GRIPENWALDT: Dr. Schoenberg, I notice that many of your books on musical theory and instruction are finding their way into musical centres all over the world. Perhaps you could tell us the names of some of these technical studies.

SCHOENBERG: There is a book entitled “The Theory of Harmony”, published by the Philosophical Library. It is an abbreviated version of my original German “Harmonielehre”, designed to become more useful purely as a text-book. Others are “Models for Beginners in Composition”, published by Schirmer New York, and “Harmony in its Structural Functions”, which will shortly be published by W.W. Norton. Then there is another new book which will be released in time for Christmas. lt is not a technical study, but a series f musical essays entitled “Style and Idea”. This book contains also a long article about Mahler. I think I succeeded in refuting the arrogance of some of the most violent critics of Mahler, by proving how incompetent they are with respect to esthetic and musical technique.

GRIPENWALDT: That should certainly be interesting. Since retiring from UCLA, Dr. Schoenherg, have you been doing any teaching?

SCHOENBERG: Only at home, although both private lessons and classes there. I am now devoting more of my time to composition and to writing books. But this summer I have accepted an invitation to teach at Santa Barbara, at the Music Academy of the West. [deleted: Among other guest teachers will be my dear colleagues, the French composer Darius Milhaud, and the American composer Roy Harris.] I am leaving for Santa Barbara this weekend.

GRIPENWALDT: Well I’m sure, Dr. Schoenberg, there will be many students eager to avail themselves of the opportunity to study with you. Didn’t one of your students recently write a book about you?

SCHOENBERG: Yes, you are evidently referring to one of my pupils, Miss Dika Newlin, who has recently published. a book entitled “Bruckner, Mahler, Schoenberg”. This book, I understand, attempts to trace a more or less continuous musical tradition of Vienna from the days of Schubert to our own times. Miss Newlin is also translating a book from the French by the composer René Leibowitz, entitled “Schoenberg et son ecole” – “Schoenberg and his School” –, which deals with the continuation of the Viennese tradition, including besides myself, my Viennese pupils Anton von Webern and Alban Berg.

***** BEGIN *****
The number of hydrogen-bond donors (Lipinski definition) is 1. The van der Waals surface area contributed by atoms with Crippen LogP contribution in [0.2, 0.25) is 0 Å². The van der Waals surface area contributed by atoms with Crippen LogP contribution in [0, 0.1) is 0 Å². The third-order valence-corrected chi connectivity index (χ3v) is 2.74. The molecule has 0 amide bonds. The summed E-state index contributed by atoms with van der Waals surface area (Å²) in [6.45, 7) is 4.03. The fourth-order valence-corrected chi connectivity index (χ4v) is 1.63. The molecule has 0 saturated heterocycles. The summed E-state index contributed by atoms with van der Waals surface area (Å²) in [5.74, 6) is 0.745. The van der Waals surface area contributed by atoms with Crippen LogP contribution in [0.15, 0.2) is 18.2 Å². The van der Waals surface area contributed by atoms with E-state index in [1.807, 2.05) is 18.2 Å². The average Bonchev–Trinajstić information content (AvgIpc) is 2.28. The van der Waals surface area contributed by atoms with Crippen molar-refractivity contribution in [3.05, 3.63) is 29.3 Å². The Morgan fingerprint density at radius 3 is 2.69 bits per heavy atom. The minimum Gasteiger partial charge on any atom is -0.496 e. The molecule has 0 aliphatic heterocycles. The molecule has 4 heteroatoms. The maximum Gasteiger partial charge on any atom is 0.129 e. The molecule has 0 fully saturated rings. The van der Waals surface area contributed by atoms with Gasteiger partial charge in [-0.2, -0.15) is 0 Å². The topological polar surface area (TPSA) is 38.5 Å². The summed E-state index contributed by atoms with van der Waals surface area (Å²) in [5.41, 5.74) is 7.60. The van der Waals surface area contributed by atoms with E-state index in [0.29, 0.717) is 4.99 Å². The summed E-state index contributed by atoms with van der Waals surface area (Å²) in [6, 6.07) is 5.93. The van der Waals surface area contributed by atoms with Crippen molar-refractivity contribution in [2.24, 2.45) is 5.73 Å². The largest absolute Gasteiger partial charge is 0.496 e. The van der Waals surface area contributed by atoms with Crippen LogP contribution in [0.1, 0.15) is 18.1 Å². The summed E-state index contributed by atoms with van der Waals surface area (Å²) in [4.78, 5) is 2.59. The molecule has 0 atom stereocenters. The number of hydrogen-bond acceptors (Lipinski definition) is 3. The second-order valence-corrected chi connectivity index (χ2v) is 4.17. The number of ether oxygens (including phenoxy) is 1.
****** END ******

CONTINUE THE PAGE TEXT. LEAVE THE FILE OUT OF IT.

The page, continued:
GRIPENWALDT: Well, I’m sure that this tradition is fortunate indeed in being represented in our present day by an artist of your calibre. I shall look forward to reading these books. And I might say that from all indications, it appears that you are continuing to lead, as you have always led, an unusually active and creative life.
We want to hear another selection from your “Gurre-Lieder” before the close of this program, so might I take this opportunity, Dr. Schoenberg, to express my thanks, and the thanks of the listening audience, for your kindness in appearing over Station KOWL.

SCHOENBERG: Thank you Mr. Gripenwaldt for this opportunity to talk to Santa Monicas music lovers.

GRIPENWALDT: Ladies and gentlemen, you have heard a personal interview with Dr. Arnold Schoenberg, one of the world’s greatest living composers and musical theorists. To conclude our program, we shall hear a recording of the final chorus from Schoenberg’s “Gurre-Lieder”, which is an apostrophe to the rising sun, in which the spirit of Waldemar experiences the love of Tove within the outward beauty of nature’s color and form:

RECORD

You have heard the closing chorus from Arnold Schoenberg’s gigantic cantata “Gurre-Lieder”, and earlier we heard the second part of this work, recorded under the direction of Leopold Stokowski. Between these selections, Dr. Schoenberg appeared in person. The script for this Program was compiled with the co-operation of Jack Diether, and your commentator was Raoul Gripenwaldt.

KOWL, Santa Monica, July 7, 1948; transcribed from typescript, Arnold Schönberg Center, Wien (T 79.20)